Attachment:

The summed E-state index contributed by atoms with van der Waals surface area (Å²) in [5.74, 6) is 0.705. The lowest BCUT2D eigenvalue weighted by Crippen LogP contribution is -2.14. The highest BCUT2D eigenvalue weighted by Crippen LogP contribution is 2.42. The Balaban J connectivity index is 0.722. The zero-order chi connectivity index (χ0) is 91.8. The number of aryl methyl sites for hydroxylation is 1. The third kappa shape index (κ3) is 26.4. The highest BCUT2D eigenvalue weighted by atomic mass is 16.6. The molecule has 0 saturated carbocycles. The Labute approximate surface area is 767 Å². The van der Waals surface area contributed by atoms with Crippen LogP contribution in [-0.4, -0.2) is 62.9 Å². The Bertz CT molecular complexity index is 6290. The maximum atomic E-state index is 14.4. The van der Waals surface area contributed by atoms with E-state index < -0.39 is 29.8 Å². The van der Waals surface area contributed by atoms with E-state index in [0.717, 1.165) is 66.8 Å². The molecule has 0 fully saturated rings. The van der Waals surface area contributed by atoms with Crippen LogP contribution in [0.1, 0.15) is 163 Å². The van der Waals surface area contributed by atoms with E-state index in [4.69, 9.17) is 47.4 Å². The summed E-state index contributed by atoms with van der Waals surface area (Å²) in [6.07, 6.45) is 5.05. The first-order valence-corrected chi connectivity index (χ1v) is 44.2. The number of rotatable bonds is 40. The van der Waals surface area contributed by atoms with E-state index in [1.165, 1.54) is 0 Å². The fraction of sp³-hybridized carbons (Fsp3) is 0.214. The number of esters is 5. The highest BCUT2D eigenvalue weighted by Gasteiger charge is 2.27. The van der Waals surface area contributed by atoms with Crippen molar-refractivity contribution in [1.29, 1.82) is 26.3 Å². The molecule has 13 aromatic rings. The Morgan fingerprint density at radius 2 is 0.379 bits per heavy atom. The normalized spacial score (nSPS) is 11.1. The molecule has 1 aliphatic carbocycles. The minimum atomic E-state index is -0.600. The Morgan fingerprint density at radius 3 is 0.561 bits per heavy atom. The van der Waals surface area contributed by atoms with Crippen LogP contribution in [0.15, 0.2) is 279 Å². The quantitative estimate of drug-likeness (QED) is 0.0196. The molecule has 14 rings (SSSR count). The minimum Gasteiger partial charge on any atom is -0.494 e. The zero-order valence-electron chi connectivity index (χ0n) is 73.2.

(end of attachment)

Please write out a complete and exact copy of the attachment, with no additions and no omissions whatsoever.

The summed E-state index contributed by atoms with van der Waals surface area (Å²) in [5.74, 6) is 0.705. The lowest BCUT2D eigenvalue weighted by Crippen LogP contribution is -2.14. The highest BCUT2D eigenvalue weighted by Crippen LogP contribution is 2.42. The Balaban J connectivity index is 0.722. The zero-order chi connectivity index (χ0) is 91.8. The number of aryl methyl sites for hydroxylation is 1. The third kappa shape index (κ3) is 26.4. The highest BCUT2D eigenvalue weighted by atomic mass is 16.6. The molecule has 0 saturated carbocycles. The Labute approximate surface area is 767 Å². The van der Waals surface area contributed by atoms with Crippen LogP contribution in [-0.4, -0.2) is 62.9 Å². The Bertz CT molecular complexity index is 6290. The maximum atomic E-state index is 14.4. The van der Waals surface area contributed by atoms with E-state index < -0.39 is 29.8 Å². The van der Waals surface area contributed by atoms with E-state index in [0.717, 1.165) is 66.8 Å². The molecule has 0 fully saturated rings. The van der Waals surface area contributed by atoms with Crippen LogP contribution in [0.1, 0.15) is 163 Å². The van der Waals surface area contributed by atoms with E-state index in [4.69, 9.17) is 47.4 Å². The summed E-state index contributed by atoms with van der Waals surface area (Å²) in [6.07, 6.45) is 5.05. The first-order valence-corrected chi connectivity index (χ1v) is 44.2. The number of rotatable bonds is 40. The van der Waals surface area contributed by atoms with E-state index in [1.165, 1.54) is 0 Å². The fraction of sp³-hybridized carbons (Fsp3) is 0.214. The number of esters is 5. The highest BCUT2D eigenvalue weighted by Gasteiger charge is 2.27. The van der Waals surface area contributed by atoms with Crippen molar-refractivity contribution in [1.29, 1.82) is 26.3 Å². The molecule has 13 aromatic rings. The Morgan fingerprint density at radius 2 is 0.379 bits per heavy atom. The normalized spacial score (nSPS) is 11.1. The molecule has 1 aliphatic carbocycles. The minimum atomic E-state index is -0.600. The Morgan fingerprint density at radius 3 is 0.561 bits per heavy atom. The van der Waals surface area contributed by atoms with Crippen LogP contribution in [0.15, 0.2) is 279 Å². The quantitative estimate of drug-likeness (QED) is 0.0196. The molecule has 14 rings (SSSR count). The minimum Gasteiger partial charge on any atom is -0.494 e. The zero-order valence-electron chi connectivity index (χ0n) is 73.2.